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Blog 24

Chapter seven, “Creative Conflict,” of Dr. Pennock’s book discusses the differing view points and stances on science between different groups, specifically science and religious groups. When talking about these view points, he puts them in context of different eras such as when both groups display dogmatism. He brings up the fallacy that both ends often used of using one’s authority or power to proclaim what is true, instead of letting the truth speak for itself. This again brings up the importance of the virtues of humility to the evidence and skepticism towards authority, not just for the scientific community but also the religious community. This shows that some of the scientific virtues are usable in other fields and are therefore fluid in a sense. This fluidity and shared characteristics may help bridge the gap between these two groups and allow for civil discord instead of authoritative notions and violent efforts, something that Dr. Pennock also mentioned is a …

Blog 23

The handout the Dr. Pennock passed out was the transcript of an interview between a person and a scientist. Within the transcript, the interviewer asked the scientist varying questions regarding the scientist’s opinion on things such as the necessity of certain scientific virtues, why he ranked them as he did, the affects vices have on science, and the affects of outside entities such as groups that provide funding. The scientist’s rankings and reasonings behind those rankings were logical and well thought out, especially when it involved his own personal experiences. One of his opinions though on a scientific virtue I thought was quite realistic and well addressed was his ranking of the importance of objectivity in science. He stated that he used to think that objectivity was the most important thing in science until he realized how near impossible it is to be completely objective. Not only does he recognize that we as humans can never be perfect in this area but also…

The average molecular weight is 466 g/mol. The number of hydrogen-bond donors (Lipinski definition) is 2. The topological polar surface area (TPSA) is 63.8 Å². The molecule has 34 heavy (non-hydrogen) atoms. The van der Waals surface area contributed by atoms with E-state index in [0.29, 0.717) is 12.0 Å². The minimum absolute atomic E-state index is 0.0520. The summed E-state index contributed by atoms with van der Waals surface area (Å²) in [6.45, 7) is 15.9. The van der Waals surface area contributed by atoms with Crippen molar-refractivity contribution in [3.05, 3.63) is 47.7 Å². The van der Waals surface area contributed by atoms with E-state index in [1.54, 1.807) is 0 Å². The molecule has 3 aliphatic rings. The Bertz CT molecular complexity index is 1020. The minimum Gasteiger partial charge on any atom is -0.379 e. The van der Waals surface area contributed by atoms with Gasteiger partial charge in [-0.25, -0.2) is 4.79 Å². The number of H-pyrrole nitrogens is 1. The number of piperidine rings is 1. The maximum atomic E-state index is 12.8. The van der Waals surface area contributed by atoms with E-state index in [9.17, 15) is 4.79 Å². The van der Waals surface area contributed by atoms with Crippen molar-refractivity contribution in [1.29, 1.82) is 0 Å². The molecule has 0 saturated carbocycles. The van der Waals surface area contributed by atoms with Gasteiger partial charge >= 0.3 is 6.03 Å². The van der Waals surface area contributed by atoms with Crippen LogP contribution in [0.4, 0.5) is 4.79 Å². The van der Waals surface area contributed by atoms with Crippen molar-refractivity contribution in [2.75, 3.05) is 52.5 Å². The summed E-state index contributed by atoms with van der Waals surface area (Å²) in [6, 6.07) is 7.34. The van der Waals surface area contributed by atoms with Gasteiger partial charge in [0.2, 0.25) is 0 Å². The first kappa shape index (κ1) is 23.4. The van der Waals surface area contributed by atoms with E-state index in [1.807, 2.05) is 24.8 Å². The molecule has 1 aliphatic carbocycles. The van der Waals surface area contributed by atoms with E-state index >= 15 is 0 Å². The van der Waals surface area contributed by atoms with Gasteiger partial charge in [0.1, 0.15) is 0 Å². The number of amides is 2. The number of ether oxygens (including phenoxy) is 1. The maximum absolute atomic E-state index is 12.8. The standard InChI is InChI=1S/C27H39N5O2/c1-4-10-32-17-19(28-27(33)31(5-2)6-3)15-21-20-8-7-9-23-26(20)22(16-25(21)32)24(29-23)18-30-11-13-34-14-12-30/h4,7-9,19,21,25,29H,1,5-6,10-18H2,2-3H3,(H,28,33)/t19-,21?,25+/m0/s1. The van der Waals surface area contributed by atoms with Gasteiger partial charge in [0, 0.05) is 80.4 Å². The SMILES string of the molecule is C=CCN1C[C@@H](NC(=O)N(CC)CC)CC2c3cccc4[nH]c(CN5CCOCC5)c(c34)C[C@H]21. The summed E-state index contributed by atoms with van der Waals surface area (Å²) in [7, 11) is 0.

Blog 22

Chapter eight, “Scientific Vices,” of Dr. Pennock’s book is about the importance of a scientist keeping their virtues in balance and not have it in too much or too little of excess in order to not have them become vices. He also discusses what certain virtues becoming vices looks like and the results of having these vices have on the scientific community or on one’s research. The main virtue of Dr. Pennock’s focus is curiosity since it is the pivotal virtue of all other scientific virtues. He shows the destructive effects of when curiosity becomes a vice instead, both mentally for the scientist and on science as a whole. The section that caught my attention the most was “the vice of excess curiosity.” Although the entire reference to Oppenheimer and his reflection on the Gita seemed miss placed in a section about curiosity becoming a vice, it still describes the point that focusing only on one virtue or allowing fulfilling scientific duty to swallow one’s life prevents…

Blog 21